FAQ

Is there any possibility to write more than one Bachelor's or Master's thesis after Spring Semester 2021? (published 20 April 2021)

As of Fall Semester 2021, the Bachelor's thesis is a compulsory module of the Bachelor degree program, the Master's thesis is a compulsory module of the Master degree program (§ 38 para. 1 RVO RWF, § 43 para. 1 RVO RWF).

It is not permitted to take a compulsory module twice in one semester. A passed compulsory module cannot be taken a second time.

Since the recognition of a Bachelor's or Master's thesis not completed at the University of Zurich is excluded (cf. § 45 para. 2 lit. b RVO RWF), it is furthermore not possible to have a Bachelor's or Master's thesis written at another university credited to the degree of the Uiversity of Zurich.

As of Fall Semester 2021, it is consequently the case that there is no possibility to write more than one Bachelor's and one Master's thesis at the Faculty of Law of the University of Zurich. A Bachelor's or Master's thesis written at another university will not be recognized and will therefore not appear in the final transcript of records.

I have registered for a Master's seminar in Fall Semester 2021 and intend to complete my Bachelor's degree in Spring Semester 2021. Now I have learned that the Master's thesis may only be started in the Master's degree program. Do I now have to deregister from the Master's seminar again? (published on 13 April 2021 [The answer published 9-13 April 2021 has been replaced.])

No, you do not have to deregister and you can write the Master's thesis in Fall Semester 2021 as scheduled. However, due to the new regulations, credit ist only transferred to a Master's degree for the Master's thesis when you are enrolled in the Master's degree program in Fall Semester 2021. It is not possible to transfer credit for the thesis at a later date.

How does it exactly work with the "deletion" of failed attempts?

Due to failed attempts that are/were obtained in Spring Semester 2021 and earlier, definitives exclusions from studies are made according to the Framework Ordinance valid up to and including Spring Semester 2021 (cf. e.g. § 38 RVO concerning the Bachelor's and Master's Degree Programs).

Failed attempts obtained in Spring Semester 2021 and before will no longer be taken into account from Fall Semester 2021 onwards if they do not lead (or have already led) to the permissible number of failed attempts being exceeded, the repetition options have been exhausted in the case of a compulsory module, or the requirements of an core elective pool can no longer be met.

The fact that failed attempts are no longer taken into account means that students start the Fall Semester 2021 without failed attempts and thus have all repeat options available to them for completing the modules based on the new regulations. With respect to the failed attempt maxima established under the new regulations, the count starts at zero.

(Students who are tackling an assessment in Spring Semester 2021, where failure would result in a definitive exclusion from studies, will of course not know until the result is available whether the definitive exclusion will occur or they can continue their studies).

For all those students who continue their studies in Fall Semester 2021, only failures of examinations for modules based on the new regulations will be counted as failed attempts. Consequently, failure of an examination for an assessment-level module based on the old regulations offered for the last time in Fall Semester 2021 (cf. below) will not be taken into account.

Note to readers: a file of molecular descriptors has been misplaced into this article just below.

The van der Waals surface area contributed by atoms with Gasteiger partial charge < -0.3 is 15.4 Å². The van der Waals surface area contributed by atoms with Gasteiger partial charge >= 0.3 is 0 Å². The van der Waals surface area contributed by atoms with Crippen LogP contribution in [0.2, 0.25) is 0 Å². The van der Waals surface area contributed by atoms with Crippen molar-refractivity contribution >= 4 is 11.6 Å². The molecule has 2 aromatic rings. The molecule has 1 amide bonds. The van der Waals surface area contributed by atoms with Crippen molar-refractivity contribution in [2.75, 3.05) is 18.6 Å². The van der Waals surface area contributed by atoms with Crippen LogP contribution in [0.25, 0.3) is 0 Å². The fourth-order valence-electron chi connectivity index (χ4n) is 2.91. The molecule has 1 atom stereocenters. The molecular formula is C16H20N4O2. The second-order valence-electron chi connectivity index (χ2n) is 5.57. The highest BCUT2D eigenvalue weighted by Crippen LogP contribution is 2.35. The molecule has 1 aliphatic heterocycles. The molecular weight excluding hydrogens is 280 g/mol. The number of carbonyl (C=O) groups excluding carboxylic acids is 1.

Will I lose the ECTS credits I’ve already earned as a result of the Study Reform?

No, ECTS credits will not be lost as a result of the reform. Modules that were completed successfully before the changeover will be credited toward the revised degree program on the basis of the number of ECTS credits received in accordance with the provisions of the old program regulations.

Example: Students who have successfully completed Criminal Law I in accordance with the old regulations will receive 15 ECTS credits even if the module will only be worth 12 ECTS credits under the new regulations. Conversely, students who have successfully completed Public Law I under the old regulations will receive 15 ECTS credits even if the module is worth 18 ECTS credits after the reform.

Are examinations for modules based on the old regulations offered again in Fall Semester 2021?

The Faculty Assembly has decided to offer examinations for the following modules based on the old regulations for the last time in Fall Semester 2021:

  • Legal History
  • Private Law I
  • Criminal Law I
  • Public Law I

Thus, students who attended the courses for these modules during the 2020/21 academic year, but who did not pass an examination in Spring Semester 2021, may repeat the examination in Fall Semester 2021. The examinations are also open to students who chose not to take the examination in Spring Semester 2021. Any failed attempts will not be considered.

For all oher modules based on the old regulations, (repeat) exams will no longer be offered beginning in Fall Semester 2021.

If I do not pass an examination in Spring Semester 2021, do I need to attend all of the courses for the new module again as of Fall Semester 2021 in order to be properly prepared for the examination in Spring Semester 2022?

In principle, it cannot be assumed that a course offered based on the new regulations under the same name will have the same content as the course offered under the old regulations. It is therefore beneficial to prepare for examinations that take place from Fall Semester 2021 by attending courses offered from Fall Semester 2021.

(Regarding examinations for modules at the assessment level, please also refer to the previous answer.)

I have not yet completed the assessment level. Do I first need to do so before I can register for advanced level modules under the transitional regulations?

No. Students who have registered for the Bachelor of Law UZH by the end of Spring Semester 2021 and who have not yet completed the assessment level will automatically be registered in the advanced level as of Fall Semester 2021 and may register for all assessment and advanced level modules accordingly. From Fall Semester 2024, modules of the advanced level can only be booked if all modules of the assessment level except one have been completed. Before the last module of the assessment level has been completed, advanced level modules of up to 18 ECTS credits can be booked.